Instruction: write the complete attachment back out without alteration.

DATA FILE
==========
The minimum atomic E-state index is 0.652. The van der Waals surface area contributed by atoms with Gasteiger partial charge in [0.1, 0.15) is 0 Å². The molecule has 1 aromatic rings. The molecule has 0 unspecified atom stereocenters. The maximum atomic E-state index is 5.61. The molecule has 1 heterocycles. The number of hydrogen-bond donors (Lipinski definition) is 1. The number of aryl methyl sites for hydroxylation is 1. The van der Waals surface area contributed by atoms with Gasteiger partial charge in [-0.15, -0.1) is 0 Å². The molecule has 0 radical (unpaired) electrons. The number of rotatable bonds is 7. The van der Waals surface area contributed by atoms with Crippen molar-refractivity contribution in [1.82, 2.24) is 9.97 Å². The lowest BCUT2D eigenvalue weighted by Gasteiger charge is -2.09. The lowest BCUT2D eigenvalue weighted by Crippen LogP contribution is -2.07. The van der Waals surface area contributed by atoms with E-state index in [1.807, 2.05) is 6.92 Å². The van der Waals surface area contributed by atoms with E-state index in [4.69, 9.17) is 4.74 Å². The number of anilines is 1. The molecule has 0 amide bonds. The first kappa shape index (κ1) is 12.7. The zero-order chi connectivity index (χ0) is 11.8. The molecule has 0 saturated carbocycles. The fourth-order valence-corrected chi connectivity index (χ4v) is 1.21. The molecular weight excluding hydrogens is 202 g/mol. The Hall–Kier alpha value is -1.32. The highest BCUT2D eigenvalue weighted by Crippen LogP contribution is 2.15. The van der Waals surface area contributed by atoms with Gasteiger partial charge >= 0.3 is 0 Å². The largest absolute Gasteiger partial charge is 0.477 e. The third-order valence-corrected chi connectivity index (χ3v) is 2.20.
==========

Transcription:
The minimum atomic E-state index is 0.652. The van der Waals surface area contributed by atoms with Gasteiger partial charge in [0.1, 0.15) is 0 Å². The molecule has 1 aromatic rings. The molecule has 0 unspecified atom stereocenters. The maximum atomic E-state index is 5.61. The molecule has 1 heterocycles. The number of hydrogen-bond donors (Lipinski definition) is 1. The number of aryl methyl sites for hydroxylation is 1. The van der Waals surface area contributed by atoms with Gasteiger partial charge in [-0.15, -0.1) is 0 Å². The molecule has 0 radical (unpaired) electrons. The number of rotatable bonds is 7. The van der Waals surface area contributed by atoms with Crippen molar-refractivity contribution in [1.82, 2.24) is 9.97 Å². The lowest BCUT2D eigenvalue weighted by Gasteiger charge is -2.09. The lowest BCUT2D eigenvalue weighted by Crippen LogP contribution is -2.07. The van der Waals surface area contributed by atoms with E-state index in [1.807, 2.05) is 6.92 Å². The van der Waals surface area contributed by atoms with E-state index in [4.69, 9.17) is 4.74 Å². The number of anilines is 1. The molecule has 0 amide bonds. The first kappa shape index (κ1) is 12.7. The zero-order chi connectivity index (χ0) is 11.8. The molecule has 0 saturated carbocycles. The fourth-order valence-corrected chi connectivity index (χ4v) is 1.21. The molecular weight excluding hydrogens is 202 g/mol. The Hall–Kier alpha value is -1.32. The highest BCUT2D eigenvalue weighted by Crippen LogP contribution is 2.15. The van der Waals surface area contributed by atoms with Gasteiger partial charge >= 0.3 is 0 Å². The largest absolute Gasteiger partial charge is 0.477 e. The third-order valence-corrected chi connectivity index (χ3v) is 2.20.